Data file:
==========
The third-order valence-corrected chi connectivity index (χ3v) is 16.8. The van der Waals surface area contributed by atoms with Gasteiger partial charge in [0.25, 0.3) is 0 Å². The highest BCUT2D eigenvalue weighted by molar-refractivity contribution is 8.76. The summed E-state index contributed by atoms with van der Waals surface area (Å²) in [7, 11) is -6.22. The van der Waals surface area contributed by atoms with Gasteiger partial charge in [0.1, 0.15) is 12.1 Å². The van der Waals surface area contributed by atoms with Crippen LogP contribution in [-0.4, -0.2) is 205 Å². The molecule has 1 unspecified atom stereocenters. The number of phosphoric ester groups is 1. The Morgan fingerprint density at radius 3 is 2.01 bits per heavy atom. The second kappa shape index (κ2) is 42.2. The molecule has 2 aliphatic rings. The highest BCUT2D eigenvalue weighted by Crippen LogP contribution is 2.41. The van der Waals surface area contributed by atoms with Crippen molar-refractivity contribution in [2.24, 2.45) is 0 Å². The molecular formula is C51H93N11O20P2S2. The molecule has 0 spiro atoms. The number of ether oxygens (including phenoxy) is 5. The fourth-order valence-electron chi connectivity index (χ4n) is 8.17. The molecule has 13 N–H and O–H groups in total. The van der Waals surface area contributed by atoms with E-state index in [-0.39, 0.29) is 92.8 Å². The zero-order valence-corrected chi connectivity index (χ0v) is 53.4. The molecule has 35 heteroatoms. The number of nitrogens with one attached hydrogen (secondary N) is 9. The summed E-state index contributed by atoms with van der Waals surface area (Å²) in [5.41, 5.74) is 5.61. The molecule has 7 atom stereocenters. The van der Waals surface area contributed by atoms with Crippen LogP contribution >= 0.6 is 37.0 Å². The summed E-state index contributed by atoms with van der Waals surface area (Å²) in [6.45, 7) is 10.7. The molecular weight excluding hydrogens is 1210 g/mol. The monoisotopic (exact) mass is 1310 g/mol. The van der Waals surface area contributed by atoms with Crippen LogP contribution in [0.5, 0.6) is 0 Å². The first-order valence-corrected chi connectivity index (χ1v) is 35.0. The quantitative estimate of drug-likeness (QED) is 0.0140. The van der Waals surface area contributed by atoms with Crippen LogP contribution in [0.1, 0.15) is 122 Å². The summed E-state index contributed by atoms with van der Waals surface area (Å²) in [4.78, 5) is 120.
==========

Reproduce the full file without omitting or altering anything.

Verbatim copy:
The third-order valence-corrected chi connectivity index (χ3v) is 16.8. The van der Waals surface area contributed by atoms with Gasteiger partial charge in [0.25, 0.3) is 0 Å². The highest BCUT2D eigenvalue weighted by molar-refractivity contribution is 8.76. The summed E-state index contributed by atoms with van der Waals surface area (Å²) in [7, 11) is -6.22. The van der Waals surface area contributed by atoms with Gasteiger partial charge in [0.1, 0.15) is 12.1 Å². The van der Waals surface area contributed by atoms with Crippen LogP contribution in [-0.4, -0.2) is 205 Å². The molecule has 1 unspecified atom stereocenters. The number of phosphoric ester groups is 1. The Morgan fingerprint density at radius 3 is 2.01 bits per heavy atom. The second kappa shape index (κ2) is 42.2. The molecule has 2 aliphatic rings. The highest BCUT2D eigenvalue weighted by Crippen LogP contribution is 2.41. The van der Waals surface area contributed by atoms with Crippen molar-refractivity contribution in [2.24, 2.45) is 0 Å². The molecular formula is C51H93N11O20P2S2. The molecule has 0 spiro atoms. The number of ether oxygens (including phenoxy) is 5. The fourth-order valence-electron chi connectivity index (χ4n) is 8.17. The molecule has 13 N–H and O–H groups in total. The van der Waals surface area contributed by atoms with E-state index in [-0.39, 0.29) is 92.8 Å². The zero-order valence-corrected chi connectivity index (χ0v) is 53.4. The molecule has 35 heteroatoms. The number of nitrogens with one attached hydrogen (secondary N) is 9. The summed E-state index contributed by atoms with van der Waals surface area (Å²) in [5.41, 5.74) is 5.61. The molecule has 7 atom stereocenters. The van der Waals surface area contributed by atoms with Crippen LogP contribution >= 0.6 is 37.0 Å². The summed E-state index contributed by atoms with van der Waals surface area (Å²) in [6.45, 7) is 10.7. The molecular weight excluding hydrogens is 1210 g/mol. The monoisotopic (exact) mass is 1310 g/mol. The van der Waals surface area contributed by atoms with Crippen LogP contribution in [0.5, 0.6) is 0 Å². The first-order valence-corrected chi connectivity index (χ1v) is 35.0. The quantitative estimate of drug-likeness (QED) is 0.0140. The van der Waals surface area contributed by atoms with Crippen LogP contribution in [0.1, 0.15) is 122 Å². The summed E-state index contributed by atoms with van der Waals surface area (Å²) in [4.78, 5) is 120.